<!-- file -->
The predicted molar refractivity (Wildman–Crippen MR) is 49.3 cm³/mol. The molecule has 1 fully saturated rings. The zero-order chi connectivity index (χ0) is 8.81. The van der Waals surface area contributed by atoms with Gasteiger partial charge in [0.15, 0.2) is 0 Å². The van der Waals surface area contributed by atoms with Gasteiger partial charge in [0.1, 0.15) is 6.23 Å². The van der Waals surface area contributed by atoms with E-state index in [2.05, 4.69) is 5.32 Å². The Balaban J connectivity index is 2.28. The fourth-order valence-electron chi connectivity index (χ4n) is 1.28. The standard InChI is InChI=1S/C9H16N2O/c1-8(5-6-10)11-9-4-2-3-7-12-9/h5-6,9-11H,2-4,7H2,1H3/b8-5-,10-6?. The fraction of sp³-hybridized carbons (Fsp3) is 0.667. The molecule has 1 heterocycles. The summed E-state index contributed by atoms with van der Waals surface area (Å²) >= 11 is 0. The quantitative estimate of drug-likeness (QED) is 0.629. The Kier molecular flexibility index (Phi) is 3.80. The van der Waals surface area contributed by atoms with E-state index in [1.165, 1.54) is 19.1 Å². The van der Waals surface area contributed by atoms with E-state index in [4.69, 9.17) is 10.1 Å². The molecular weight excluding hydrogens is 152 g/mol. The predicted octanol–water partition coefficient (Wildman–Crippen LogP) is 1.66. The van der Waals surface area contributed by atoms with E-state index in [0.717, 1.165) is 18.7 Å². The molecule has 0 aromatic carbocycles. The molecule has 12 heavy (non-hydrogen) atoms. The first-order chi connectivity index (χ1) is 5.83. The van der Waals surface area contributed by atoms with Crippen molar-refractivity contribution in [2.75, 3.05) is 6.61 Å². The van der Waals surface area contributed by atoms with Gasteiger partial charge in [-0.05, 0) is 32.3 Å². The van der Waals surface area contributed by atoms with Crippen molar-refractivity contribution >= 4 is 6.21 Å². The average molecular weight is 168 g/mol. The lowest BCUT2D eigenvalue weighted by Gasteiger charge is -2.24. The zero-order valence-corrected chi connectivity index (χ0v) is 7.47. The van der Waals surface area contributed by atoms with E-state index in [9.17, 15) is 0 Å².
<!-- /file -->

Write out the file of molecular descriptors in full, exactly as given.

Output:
The predicted molar refractivity (Wildman–Crippen MR) is 49.3 cm³/mol. The molecule has 1 fully saturated rings. The zero-order chi connectivity index (χ0) is 8.81. The van der Waals surface area contributed by atoms with Gasteiger partial charge in [0.15, 0.2) is 0 Å². The van der Waals surface area contributed by atoms with Gasteiger partial charge in [0.1, 0.15) is 6.23 Å². The van der Waals surface area contributed by atoms with E-state index in [2.05, 4.69) is 5.32 Å². The Balaban J connectivity index is 2.28. The fourth-order valence-electron chi connectivity index (χ4n) is 1.28. The standard InChI is InChI=1S/C9H16N2O/c1-8(5-6-10)11-9-4-2-3-7-12-9/h5-6,9-11H,2-4,7H2,1H3/b8-5-,10-6?. The fraction of sp³-hybridized carbons (Fsp3) is 0.667. The molecule has 1 heterocycles. The summed E-state index contributed by atoms with van der Waals surface area (Å²) >= 11 is 0. The quantitative estimate of drug-likeness (QED) is 0.629. The Kier molecular flexibility index (Phi) is 3.80. The van der Waals surface area contributed by atoms with E-state index in [1.165, 1.54) is 19.1 Å². The van der Waals surface area contributed by atoms with E-state index in [4.69, 9.17) is 10.1 Å². The molecular weight excluding hydrogens is 152 g/mol. The predicted octanol–water partition coefficient (Wildman–Crippen LogP) is 1.66. The van der Waals surface area contributed by atoms with E-state index in [0.717, 1.165) is 18.7 Å². The molecule has 0 aromatic carbocycles. The molecule has 12 heavy (non-hydrogen) atoms. The first-order chi connectivity index (χ1) is 5.83. The van der Waals surface area contributed by atoms with Crippen molar-refractivity contribution in [2.75, 3.05) is 6.61 Å². The van der Waals surface area contributed by atoms with Gasteiger partial charge in [-0.05, 0) is 32.3 Å². The van der Waals surface area contributed by atoms with Crippen molar-refractivity contribution >= 4 is 6.21 Å². The average molecular weight is 168 g/mol. The lowest BCUT2D eigenvalue weighted by Gasteiger charge is -2.24. The zero-order valence-corrected chi connectivity index (χ0v) is 7.47. The van der Waals surface area contributed by atoms with E-state index in [9.17, 15) is 0 Å².